[Fsfe-ie] Update on software patents

James Heald j.heald at ucl.ac.uk
Fri Nov 7 14:27:46 CET 2003

	1. Timetable.
	2. UK and CEC Positions.


The Council of Ministers has now released a briefing sent to "Coreper 1" 
(the member states' ambassadors) on how to proceed with the swpat directive:
The briefing gives two options on the timing for Competitiveness Council 
of Ministers to make a political decision on the direction of the 
Council common text:

(i) The meeting of the Competitiveness Council on November 27th.  This 
is the last date for political agreement, if the Directive is to 
complete its stages before the EuroParl elections next year.


(ii)  Next year sometime.  If waiting for the EuroParl elections doesn't 

According to someone at the UKPO (Thurs 6 Nov),  "I have no idea at the 
moment when COREPER is going to discuss this or what decision it is 
likely to reach".

Some have suggested that the council may deliberately decide to wait, 
despite the delay to the directive, because normally the Parliament 
would be bound in subsequent stages by its first-reading decision; but 
after an election, the Parliament (by decision of either the conference 
of Presidents, or a plenary resolution) has the option to re-run the 
whole first-reading process. (Parliament Rule 71.1 line 3).
On this scenario, delaying could give time for wait for the waves of 
protest to dissolve and fresh new MEPs ready to be lobbied.

On the other hand, such a long delay could be unacceptable to the Member 
States which most want the directive.

The quick option would require the 'technical experts' on the working 
group to draft a political statement to re-clarify the fundamental 
principles of the directive, in the light of the very different shape of 
the text passed by the Parliament as compared with that previously 
envisioned by the Council.

This statement would then be submitted for the Competitiveness Council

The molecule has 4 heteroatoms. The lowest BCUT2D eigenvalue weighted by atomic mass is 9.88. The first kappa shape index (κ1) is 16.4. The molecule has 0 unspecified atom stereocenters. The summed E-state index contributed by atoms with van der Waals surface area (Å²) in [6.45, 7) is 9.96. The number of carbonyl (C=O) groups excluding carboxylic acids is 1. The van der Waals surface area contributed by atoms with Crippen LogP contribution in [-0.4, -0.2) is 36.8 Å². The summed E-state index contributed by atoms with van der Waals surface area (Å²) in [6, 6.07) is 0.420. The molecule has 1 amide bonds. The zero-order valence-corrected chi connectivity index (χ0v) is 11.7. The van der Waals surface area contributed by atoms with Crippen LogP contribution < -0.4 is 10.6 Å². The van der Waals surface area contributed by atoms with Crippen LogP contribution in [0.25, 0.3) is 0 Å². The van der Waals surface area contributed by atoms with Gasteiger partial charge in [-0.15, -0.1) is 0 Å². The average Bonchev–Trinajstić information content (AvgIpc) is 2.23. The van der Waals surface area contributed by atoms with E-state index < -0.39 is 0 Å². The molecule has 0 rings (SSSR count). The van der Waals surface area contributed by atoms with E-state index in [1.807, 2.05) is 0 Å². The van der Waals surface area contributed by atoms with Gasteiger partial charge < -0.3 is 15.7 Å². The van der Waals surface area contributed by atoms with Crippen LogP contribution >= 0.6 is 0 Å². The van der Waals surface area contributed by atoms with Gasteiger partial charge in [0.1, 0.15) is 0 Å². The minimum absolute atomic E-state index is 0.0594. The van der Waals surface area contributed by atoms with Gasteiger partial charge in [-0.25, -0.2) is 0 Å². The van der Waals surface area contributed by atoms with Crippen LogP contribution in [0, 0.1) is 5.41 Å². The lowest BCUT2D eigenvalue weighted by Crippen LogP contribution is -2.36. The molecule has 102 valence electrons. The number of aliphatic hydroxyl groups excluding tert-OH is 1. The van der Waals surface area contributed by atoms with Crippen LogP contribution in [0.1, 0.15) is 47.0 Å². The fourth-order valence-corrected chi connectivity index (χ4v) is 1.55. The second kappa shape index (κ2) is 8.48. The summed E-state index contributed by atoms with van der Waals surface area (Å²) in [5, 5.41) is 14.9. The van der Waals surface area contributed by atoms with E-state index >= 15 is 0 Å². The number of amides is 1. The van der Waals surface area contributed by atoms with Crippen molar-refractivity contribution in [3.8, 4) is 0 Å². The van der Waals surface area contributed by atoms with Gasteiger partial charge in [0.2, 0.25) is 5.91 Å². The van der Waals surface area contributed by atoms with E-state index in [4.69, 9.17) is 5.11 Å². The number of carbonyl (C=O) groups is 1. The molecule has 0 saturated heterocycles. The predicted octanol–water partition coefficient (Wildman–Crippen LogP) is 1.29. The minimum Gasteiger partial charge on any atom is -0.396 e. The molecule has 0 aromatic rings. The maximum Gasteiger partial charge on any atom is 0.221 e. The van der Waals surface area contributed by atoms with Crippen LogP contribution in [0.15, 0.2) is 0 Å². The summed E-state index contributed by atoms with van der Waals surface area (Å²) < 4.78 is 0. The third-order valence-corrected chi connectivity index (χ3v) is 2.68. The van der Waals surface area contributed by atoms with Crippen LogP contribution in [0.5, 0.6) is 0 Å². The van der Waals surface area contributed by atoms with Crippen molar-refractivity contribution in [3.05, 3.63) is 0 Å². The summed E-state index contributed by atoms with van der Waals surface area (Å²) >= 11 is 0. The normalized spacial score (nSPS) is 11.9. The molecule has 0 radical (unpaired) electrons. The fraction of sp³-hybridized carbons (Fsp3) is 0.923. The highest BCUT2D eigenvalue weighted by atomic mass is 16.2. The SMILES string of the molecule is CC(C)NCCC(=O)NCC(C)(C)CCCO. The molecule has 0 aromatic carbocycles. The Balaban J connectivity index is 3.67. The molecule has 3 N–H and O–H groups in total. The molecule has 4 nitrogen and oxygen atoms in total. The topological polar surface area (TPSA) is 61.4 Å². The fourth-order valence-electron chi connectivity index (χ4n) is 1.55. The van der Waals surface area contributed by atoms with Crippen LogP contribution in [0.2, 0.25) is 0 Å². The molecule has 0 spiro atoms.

to approve on 27 November.

In the light of the political statement, the working party would then 
carry out a detailed legal scrutiny and discussion of the exact wording 
of all of the clauses.

Putting on a tinfoil hat of paranoia, it's not clear how far to trust 
any signals about the Council going for the slow option.

Anyone who is concerned about software patents should go on doing 
everything they can, as soon as they can, as if the decision was on Nov 
27.  Then if the decision is postponed, that is a bonus, not something 
being relied on.


At the moment the UKPO seems to be trying very hard to avoid issuing any 
detailed systematic point-by-point analysis of the European Parliament 
amendments and what issues they raise.

The UKPO of course has well-known views on some of the issues -- for 
example on program claims (Article 5) and interoperability (Article 6a).

But apart from differences on those large issues, the European 
Parliament text also closes some quite subtle but very significant 
loopholes, especially in the area on what should and should not be 

It seems possible that the UKPO may be trying to do everything it can to 
keep these more subtle loopholes off the agenda, in the hope that by 
shutting down public discussion of them, they can keep Ministers from 
ever realising that the questions even exist, and ought to be 
politically considered.

To get an idea of how legal many subleties we are talking about, 
consider how many apparently innocuous amendments the European 
Commission staff have red-lined "non-negotiably unacceptable" as their 
preliminary assessment in the Coreper briefing.  These can be seen 
highlighted in side-by-side comparison at:

As soon as possible, it should be a priority to find out what agenda the 
'patent experts' are presenting to ministers as the issues that need to 
be considered to do with the directive, and to make sure that none of 
the very important subtle loopholes are being slipped past by default 
without discussion.

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